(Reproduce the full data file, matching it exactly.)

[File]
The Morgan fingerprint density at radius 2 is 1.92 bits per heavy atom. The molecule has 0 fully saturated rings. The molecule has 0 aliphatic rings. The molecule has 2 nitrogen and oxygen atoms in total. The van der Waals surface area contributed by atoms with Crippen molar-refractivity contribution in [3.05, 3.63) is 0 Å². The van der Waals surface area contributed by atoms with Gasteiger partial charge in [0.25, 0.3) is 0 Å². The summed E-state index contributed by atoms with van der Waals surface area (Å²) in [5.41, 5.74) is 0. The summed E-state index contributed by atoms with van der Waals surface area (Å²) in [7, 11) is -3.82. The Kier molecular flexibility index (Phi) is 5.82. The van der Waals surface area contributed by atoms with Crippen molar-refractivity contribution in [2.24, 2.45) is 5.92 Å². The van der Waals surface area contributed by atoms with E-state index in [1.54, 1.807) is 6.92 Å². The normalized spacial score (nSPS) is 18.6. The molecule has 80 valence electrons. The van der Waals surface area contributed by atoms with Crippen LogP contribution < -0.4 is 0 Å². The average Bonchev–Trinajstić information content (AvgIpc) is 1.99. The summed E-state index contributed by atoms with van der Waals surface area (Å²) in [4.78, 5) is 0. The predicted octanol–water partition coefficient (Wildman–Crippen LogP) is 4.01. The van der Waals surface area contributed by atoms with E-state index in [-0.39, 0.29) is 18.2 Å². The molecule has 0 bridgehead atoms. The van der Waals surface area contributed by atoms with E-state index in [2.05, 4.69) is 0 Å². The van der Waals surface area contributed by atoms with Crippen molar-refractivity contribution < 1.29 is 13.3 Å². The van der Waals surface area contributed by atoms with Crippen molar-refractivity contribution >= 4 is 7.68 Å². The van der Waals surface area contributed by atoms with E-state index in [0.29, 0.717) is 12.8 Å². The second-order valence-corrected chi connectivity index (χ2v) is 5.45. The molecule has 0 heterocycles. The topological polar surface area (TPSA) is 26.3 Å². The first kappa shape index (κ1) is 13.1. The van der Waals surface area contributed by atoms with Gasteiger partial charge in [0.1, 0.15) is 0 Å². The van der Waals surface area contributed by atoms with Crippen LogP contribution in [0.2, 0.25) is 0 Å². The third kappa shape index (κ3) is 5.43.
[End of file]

The Morgan fingerprint density at radius 2 is 1.92 bits per heavy atom. The molecule has 0 fully saturated rings. The molecule has 0 aliphatic rings. The molecule has 2 nitrogen and oxygen atoms in total. The van der Waals surface area contributed by atoms with Crippen molar-refractivity contribution in [3.05, 3.63) is 0 Å². The van der Waals surface area contributed by atoms with Gasteiger partial charge in [0.25, 0.3) is 0 Å². The summed E-state index contributed by atoms with van der Waals surface area (Å²) in [5.41, 5.74) is 0. The summed E-state index contributed by atoms with van der Waals surface area (Å²) in [7, 11) is -3.82. The Kier molecular flexibility index (Phi) is 5.82. The van der Waals surface area contributed by atoms with Crippen molar-refractivity contribution in [2.24, 2.45) is 5.92 Å². The van der Waals surface area contributed by atoms with E-state index in [1.54, 1.807) is 6.92 Å². The normalized spacial score (nSPS) is 18.6. The molecule has 80 valence electrons. The van der Waals surface area contributed by atoms with Crippen LogP contribution < -0.4 is 0 Å². The average Bonchev–Trinajstić information content (AvgIpc) is 1.99. The summed E-state index contributed by atoms with van der Waals surface area (Å²) in [4.78, 5) is 0. The predicted octanol–water partition coefficient (Wildman–Crippen LogP) is 4.01. The van der Waals surface area contributed by atoms with E-state index in [-0.39, 0.29) is 18.2 Å². The molecule has 0 bridgehead atoms. The van der Waals surface area contributed by atoms with E-state index in [2.05, 4.69) is 0 Å². The van der Waals surface area contributed by atoms with Crippen molar-refractivity contribution < 1.29 is 13.3 Å². The van der Waals surface area contributed by atoms with Crippen molar-refractivity contribution >= 4 is 7.68 Å². The van der Waals surface area contributed by atoms with E-state index in [0.29, 0.717) is 12.8 Å². The second-order valence-corrected chi connectivity index (χ2v) is 5.45. The molecule has 0 heterocycles. The topological polar surface area (TPSA) is 26.3 Å². The first kappa shape index (κ1) is 13.1. The van der Waals surface area contributed by atoms with Gasteiger partial charge in [0.1, 0.15) is 0 Å². The van der Waals surface area contributed by atoms with Crippen LogP contribution in [0.2, 0.25) is 0 Å². The third kappa shape index (κ3) is 5.43.